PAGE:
NOTHING EXISTS INDEPENDENTLY - how trees communicate 2021, Germany,

A responsive installation for public urban spaces

NOTHING EXISTS INDEPENDENTLY - how trees communicate is a responsive installation for public spaces. It is an urban landmark that creates a meeting ground and relaxation zone for urbanites and passers-by, while raising awareness about the interconnection of trees and the importance of this to us. Using analogue and digital technology to make the connection and communication between trees perceivable, it allows the audience in greenery-free spaces to reconnect with the cradle of the ecosystem earth. The installation is first of all a multi-sensory urban experience and placemaking project. But it also is a call to discuss how we treat our forests, as we need to consider the complexity we live in - socially and ecologically.

The modular installation consists of a physically interactive floor and interactive seating objects, augmented by a digital artwork that can be accessed through smartphones. Interactive wood slices, tree trunk stools and tree trunk benches integrated in squared floor panels contain light strings through which a meditative light pattern constantly pulses, connecting all elements visually. The modular design allows for easy transportation and maximum adaptivity to different spaces. It is also a comment on how humans always try to make things fit into well-measured boxes. Passers-by can physically interact with the installation. Each time somebody steps or sits down on an element, it responds to the presence of the human and changes its light pattern, while all elements of the installation react to the interaction by displaying a short light impulse. The stools and benches are made from beech or oak wood. Both beeches as well as oaks are indigenous European species and are endangered by forestry. Almost no primeval beech or oak forest is left in central Europe. WebAR technology allows to augment the installation with digital content, without having to download an app. By scanning displayed QR codes at the site, visitors can easily access the second layer of the installation, an Augmented Reality website. It enables the users to see the ground becoming a mirror surface, reflecting the tree crowns of a virtual forest. One can now also see through the smartphone what is normally hidden to the human eye. Tiny dots floating in the air become visible - olfactory messages between the trees. When tapping on the screen another invisible universe unfolds - the world within the forest’s ground, intervened by the Mycelium, the fungi system that connects the trees. The visitor can now also see tiny light impulses, visualizing messages sent from tree to tree.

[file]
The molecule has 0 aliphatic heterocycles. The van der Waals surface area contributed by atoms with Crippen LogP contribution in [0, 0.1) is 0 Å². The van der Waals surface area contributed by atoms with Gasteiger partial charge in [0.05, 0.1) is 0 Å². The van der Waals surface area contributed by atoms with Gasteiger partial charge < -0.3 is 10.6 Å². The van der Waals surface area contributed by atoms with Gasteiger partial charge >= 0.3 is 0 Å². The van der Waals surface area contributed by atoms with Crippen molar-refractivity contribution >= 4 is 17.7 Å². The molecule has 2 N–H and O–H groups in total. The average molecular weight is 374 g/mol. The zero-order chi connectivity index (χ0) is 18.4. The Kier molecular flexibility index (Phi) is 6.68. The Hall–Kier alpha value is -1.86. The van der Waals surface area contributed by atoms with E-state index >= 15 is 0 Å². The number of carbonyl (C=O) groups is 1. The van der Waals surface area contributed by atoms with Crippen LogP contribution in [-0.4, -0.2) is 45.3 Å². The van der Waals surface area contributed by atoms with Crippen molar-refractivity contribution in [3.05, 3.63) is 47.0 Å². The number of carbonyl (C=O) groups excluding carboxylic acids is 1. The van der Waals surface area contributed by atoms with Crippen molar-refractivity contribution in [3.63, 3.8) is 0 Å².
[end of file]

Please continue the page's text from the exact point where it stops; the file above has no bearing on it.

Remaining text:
https://vimeo.com/553124703

Poster



Details

Team members : Maximiliane Nirschl

Supervisor : Prof. Dr. Reinhard König, Juan Carlos Carvajal Bermúdez

Institution : Bauhaus-Universität, Weimar

Funding agencies : Frauenförderfonds Bauhaus-Universität Weimar

Descriptions

Technical concept : The physical interaction is realized using the Arduino Technology and a custom button mechanism. The elements (slices, stools and benches) are fixed on top of springs that contract as soon as someone steps or sits on an element. The contraction closes an electrical circuit, making the LEDs react with an adequate light behavior. Using WebAR and the JavaScript library by 8th Wall, the Augmented Reality Artwork is very accessible. Visitors just have to access the corresponding website but don’t need to download anything on their phones. Furthermore, the digital setup remains editable. The used materials are chosen according to their ecological aspects. The floor panels of the original setup are made from an experimental clamping plate, fabricated with organic glue only. The only exception is the use of Resin to create transparent parts to be backlit, due to missing alternatives.

Visual concept : At first glance, the intervention is a convenient seating area featuring a poetic light setup. It can revitalize a public area of any size as it attracts urbanites and tourists alike and provides a unique environment for various activities. Nature is again used to be put into well measured boxes to serve human needs, just like in so many other areas. A flower bed in front of the window or a lonely tree on the street corner are just examples. But using both analogue and digital technology and media, the installation directs the view further. It makes the passer-by who was just looking for a place to sit aware that we need to change our perspective and relation to nature. We need to look behind the first impressions and start to understand nature as the living inhabitant of the earth it is. We cannot continue using nature whilst denying our interconnection with it.

Credits

Maximiliane Nirschl

Maximiliane Nirschl

Maximiliane Nirschl

Maximiliane Nirschl

Maximiliane Nirschl

Maximiliane Nirschl

Maximiliane Nirschl